Trump may admit defeat — but he doesn't plan to go quietly

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Donald Trump is reportedly planning a flamboyant exit from office.

Donald Trump is considering a dramatic exit from the White House on the day President-elect Joe Biden is inaugurated, Axios reports, including taking Air Force One to a political rally in Florida to counterprogram the new president's swearing-in.

White House spokesperson said, "Anonymous sources who claim to know what the President is or is not considering have no idea. When President Trump has an announcement about his plans for Jan. 20 he will let you know."

It's the latest sign that Trump will leave office, despite his attempts to steal the election he lost in a landslide to Biden last month. NBC News reported last week that Trump is planning to announce a 2024 bid for president on Inauguration Day in yet another tacit admission that he lost.

And as Helen Halpin, director of the Center for Health and Public Policy Studies at the University of California, Berkeley, noted in a tweet, "Trump can't take off on Air Force One the morning of the Inauguration to fly to a 2024 Campaign event in FL! Air Force One must be at Andrews Air Force Base, fueled & ready to go anywhere President Biden needs to go, as of noon Jan 20th."

The news of his possibly holding a rally comes as his avenues to overturn his loss have been blocked.

Nearly every single one of lawsuits filed by the Trump team has been thrown out by state or federal judges who reject the baseless conspiracy theories about voter fraud that the team has been pushing.

The most recent court loss came on Monday, when a federal judge in Michigan threw out a lawsuit filed by Trump campaign lawyer Sidney Powell. The suit demanded that the judge decertify Michigan's election results, which show Biden defeated Trump by 154,188 votes, a margin of 3%.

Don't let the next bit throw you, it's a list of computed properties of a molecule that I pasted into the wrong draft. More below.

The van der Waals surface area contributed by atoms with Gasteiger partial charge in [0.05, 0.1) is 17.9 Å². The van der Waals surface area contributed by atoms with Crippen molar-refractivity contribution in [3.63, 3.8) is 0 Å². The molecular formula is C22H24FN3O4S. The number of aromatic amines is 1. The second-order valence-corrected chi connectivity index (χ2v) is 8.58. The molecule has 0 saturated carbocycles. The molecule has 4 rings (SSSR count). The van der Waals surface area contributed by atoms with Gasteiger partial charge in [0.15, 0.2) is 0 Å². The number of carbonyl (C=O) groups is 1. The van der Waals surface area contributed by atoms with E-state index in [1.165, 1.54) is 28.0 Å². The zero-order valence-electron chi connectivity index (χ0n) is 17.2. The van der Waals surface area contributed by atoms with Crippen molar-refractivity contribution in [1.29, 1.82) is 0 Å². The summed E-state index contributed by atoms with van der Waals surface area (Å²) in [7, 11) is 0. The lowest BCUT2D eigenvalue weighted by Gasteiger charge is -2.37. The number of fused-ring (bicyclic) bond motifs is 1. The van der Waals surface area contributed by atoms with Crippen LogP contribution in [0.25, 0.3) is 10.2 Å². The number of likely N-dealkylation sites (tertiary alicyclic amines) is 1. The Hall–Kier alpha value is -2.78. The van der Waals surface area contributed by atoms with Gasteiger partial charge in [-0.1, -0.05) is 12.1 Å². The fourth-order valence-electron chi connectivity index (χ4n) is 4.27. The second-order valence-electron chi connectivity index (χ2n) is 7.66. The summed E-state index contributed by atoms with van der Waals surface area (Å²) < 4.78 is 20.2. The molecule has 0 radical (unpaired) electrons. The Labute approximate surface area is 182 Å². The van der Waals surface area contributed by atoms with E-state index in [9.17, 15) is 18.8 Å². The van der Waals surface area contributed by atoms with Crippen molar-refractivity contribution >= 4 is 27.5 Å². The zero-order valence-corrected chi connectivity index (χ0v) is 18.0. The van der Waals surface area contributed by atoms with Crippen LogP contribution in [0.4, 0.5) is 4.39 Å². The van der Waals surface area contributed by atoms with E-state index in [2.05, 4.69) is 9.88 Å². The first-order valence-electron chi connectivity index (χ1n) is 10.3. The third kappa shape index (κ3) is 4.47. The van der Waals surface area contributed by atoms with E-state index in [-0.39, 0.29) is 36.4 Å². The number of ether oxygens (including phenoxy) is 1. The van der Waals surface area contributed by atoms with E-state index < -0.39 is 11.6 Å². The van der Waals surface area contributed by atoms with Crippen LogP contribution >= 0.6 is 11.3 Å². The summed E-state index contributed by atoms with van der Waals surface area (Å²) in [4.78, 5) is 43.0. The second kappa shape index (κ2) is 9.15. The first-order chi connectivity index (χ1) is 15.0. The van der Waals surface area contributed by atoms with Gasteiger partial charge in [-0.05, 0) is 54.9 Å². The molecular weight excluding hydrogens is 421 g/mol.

In her opinion, U.S. District Judge Linda Parker wrote, "Plaintiffs ask this court to ignore the orderly statutory scheme established to challenge elections and to ignore the will of millions of voters. This, the Court cannot, and will not, do."

"The people have spoken," she wrote.

Meanwhile, GOP-controlled legislatures in states Biden won are also refusing to bend to Trump's demands that they simply ignore the will of the voters and appoint Electoral College electors who will vote for Trump.

Trump called Georgia Republican Gov. Brian Kemp over the weekend to demand he appoint Trump electors in the Peach State, even though Biden won it by 11,928 votes.

But in a statement on Sunday, Kemp said he rejected the request.

"Any attempt by the legislature to retroactively change that process for the Nov. 3rd election would be unconstitutional and immediately enjoined by the courts, resulting in a long legal dispute and no short-term resolution," Kemp and Lt. Gov. Geoff Duncan said in a statement.

"I voted for President Trump and worked hard to reelect him. But I cannot and will not entertain a suggestion that we violate current law to change the outcome of a certified election," Arizona state House Speaker Rusty Bowers, also a Republican, said on Dec. 4.

Published with permission of The American Independent Foundation.